Companies, governments, and other organizations big and small are working with open source to achieve their goals. Teams range from barely considering it to betting their whole business on open source. Putting some structure on this spectrum has helped me think about and evolve Microsoft’s open source program. I’d love to hear if you find it useful, how, or why not.
What’s in a name?
When I first started thinking/talking about this, I use the term maturity with people. That unfortunately implies a judgement and it turns out that people don’t want to think of themselves (or be thought of) as immature. Most of the terms that came up had that same characteristic: sophistication, evolution, depth, … The antonyms are off-putting. Fact is, there is no one right answer here — there is nothing inherently better or worse about being at a particular point on the spectrum.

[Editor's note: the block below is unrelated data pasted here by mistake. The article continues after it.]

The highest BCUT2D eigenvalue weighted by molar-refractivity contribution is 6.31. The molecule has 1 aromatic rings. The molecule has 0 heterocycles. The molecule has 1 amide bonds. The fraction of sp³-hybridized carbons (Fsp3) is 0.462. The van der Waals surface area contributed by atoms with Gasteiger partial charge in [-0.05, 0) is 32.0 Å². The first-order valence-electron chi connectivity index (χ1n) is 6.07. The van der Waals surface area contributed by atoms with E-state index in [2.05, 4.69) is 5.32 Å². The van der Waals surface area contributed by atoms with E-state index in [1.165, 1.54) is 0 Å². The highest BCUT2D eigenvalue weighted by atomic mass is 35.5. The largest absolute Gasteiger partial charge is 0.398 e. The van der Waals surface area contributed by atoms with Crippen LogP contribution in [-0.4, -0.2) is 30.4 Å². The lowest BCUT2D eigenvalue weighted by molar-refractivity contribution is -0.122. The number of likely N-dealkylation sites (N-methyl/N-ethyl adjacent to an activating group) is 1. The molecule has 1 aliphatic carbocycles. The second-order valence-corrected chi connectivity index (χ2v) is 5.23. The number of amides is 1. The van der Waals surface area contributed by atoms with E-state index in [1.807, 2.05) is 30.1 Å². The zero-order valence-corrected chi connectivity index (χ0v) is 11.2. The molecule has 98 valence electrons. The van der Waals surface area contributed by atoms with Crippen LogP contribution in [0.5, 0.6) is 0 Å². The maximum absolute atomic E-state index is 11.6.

That led me to engagement. We really are just talking about what kind, what role, how much, … your engagement with open source plays in your organization. Naming is hard. I’d love to hear alternatives.
There has been a lot of churn the community lately with new licensing models, mergers/acquisitions, and many, many new players. Reflecting on how and why organizations engage in open source work helps folks on the inside plot a course, make plans, achieve goals, and helps folks on the outside of an org understand what the org is doing and what they might do in the future.